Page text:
Setting up a search clinic in a palliative care department

HLG Nursing Bulletin Vol 32 (2)

Elinor Bastin
Knowledge Centre Manager and Outreach Librarian
The Knowledge Centre
Bodleian Health Care Libraries
Oxford University
Old Road Campus Research Building


As an outreach librarian working for the Bodleian Health Care Libraries, I piloted a search clinic at a palliative care department over a 6-month period. The project has moved through three phases, from a weekly search clinic, to a fortnightly model, and now to a more ad-hoc arrangement, as awareness of the outreach and library services has improved in the department.

This article describes the search clinic model and the three phases of the outreach project.


I took on the role of Knowledge Centre Manager and Outreach Librarian for the Bodleian Health Care Libraries, at the University of Oxford, in April 2011. As part of my remit, I work with NHS and university staff at the Churchill Hospital and on the Old Road Campus. This includes the palliative care department, Sir Michael Sobell House, located on the hospital site (Oxford University Hospitals NHS Trust, 2012). The Sobell House Study Centre Manager contacted us at the start of 2011 for support searching databases and journals following the retirement of their librarian. Full of enthusiasm and keen to promote our library and outreach services to the departments under my remit, I got in touch with her to find out if and when I could give a presentation to staff to raise awareness of our services. I wanted to find out from the palliative care consultants whether the search clinic model would help to fill the gap left by their librarian.

The search clinic model

The team of Outreach Librarians at the Bodleian Health Care Libraries have run a fortnightly ‘search clinic’ for local NHS Trust staff since 2006. The search clinic is promoted via a global email sent out to all staff once a month, most recently with the subject heading “Library Search Services and Online Resources for June”, detailing the availability of a named librarian from 11.30-1.30pm on a Thursday. The librarian offers to come to the department or ward where staff work, or invites staff to come to the library for help with literature searches and e-resources (Bodleian Health Care Libraries, 2012). There is a comparable service offered at St George’s Library, described as “a 30 minute slot of dedicated time with a librarian to discuss general information problems”, and “an opportunity to obtain a quality search on a topic in consultation with a librarian” (St George’s University of London, no date). Apart from these two services and associated webpages, there is little in the available literature about ‘search clinics’. This is a theme which needs to be fully addressed in the future.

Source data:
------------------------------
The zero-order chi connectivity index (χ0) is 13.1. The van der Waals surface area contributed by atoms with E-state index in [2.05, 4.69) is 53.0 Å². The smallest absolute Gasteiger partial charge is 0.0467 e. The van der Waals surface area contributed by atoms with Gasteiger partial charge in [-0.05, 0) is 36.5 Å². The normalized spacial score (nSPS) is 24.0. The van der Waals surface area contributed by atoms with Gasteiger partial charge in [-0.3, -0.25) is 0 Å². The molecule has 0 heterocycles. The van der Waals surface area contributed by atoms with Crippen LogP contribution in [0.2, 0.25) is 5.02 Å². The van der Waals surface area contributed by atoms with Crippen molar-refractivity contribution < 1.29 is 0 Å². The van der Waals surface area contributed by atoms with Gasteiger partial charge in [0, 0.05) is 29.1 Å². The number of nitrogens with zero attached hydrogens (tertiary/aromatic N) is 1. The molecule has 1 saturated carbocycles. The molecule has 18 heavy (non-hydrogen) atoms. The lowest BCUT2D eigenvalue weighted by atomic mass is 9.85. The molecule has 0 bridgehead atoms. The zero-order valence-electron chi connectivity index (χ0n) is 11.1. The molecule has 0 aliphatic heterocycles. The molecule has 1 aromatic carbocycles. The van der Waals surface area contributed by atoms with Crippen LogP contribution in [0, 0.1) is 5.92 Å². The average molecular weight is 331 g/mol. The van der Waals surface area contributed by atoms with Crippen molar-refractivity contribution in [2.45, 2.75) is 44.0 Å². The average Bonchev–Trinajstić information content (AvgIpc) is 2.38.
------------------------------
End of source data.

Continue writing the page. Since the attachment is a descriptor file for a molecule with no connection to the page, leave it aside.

Phase 1

Phase 1 was to meet the consultants and introduce the concept of the search clinic to them. The literature suggests that palliative care healthcare professionals mainly require support with finding journal articles (Callinan et al., 2010). When I was invited to give a presentation to consultants at Sobell House in August 2011 I came prepared to demonstrate how to access resources via NHS Athens, the UpToDate database and other resources that the library service provides. I gave a 15 minute presentation to the eight consultants about the facilities available at the Knowledge Centre, including a demonstration of the electronic resources available to NHS staff via Athens, and I talked about the outreach service that we provide both to the university and NHS Trust. For the rest of the hour, we talked about their information needs, including a demonstration of how best to search the databases to answer a question about adding calcium or alendronic acid and vitamin D to patients with short-term prognoses who have been on long-term courses of steroids . I finished the hour-long session by offering to start a 6-week trial search clinic, to enable all staff at Sobell House to come and talk to me about searching for answers to their clinical questions, and about our other library services. My offer was accepted.

The Study Centre Manager put up posters in the department to advertise the search clinic sessions, and sent an email out to all staff the day before the clinic was held, which she forwarded to me. The search clinic was held from 2-3pm every Wednesday from 14/09/11 – 19/10/11. For an hour I sat with a laptop in the Study Centre’s e-learning suite, and was available for staff who wanted to pop in for an informal chat. I went armed with an old conference bag full of library registration forms and leaflets about library services, NHS Athens and NHS Evidence Healthcare Databases Advanced Search, prepared to answer any enquiries.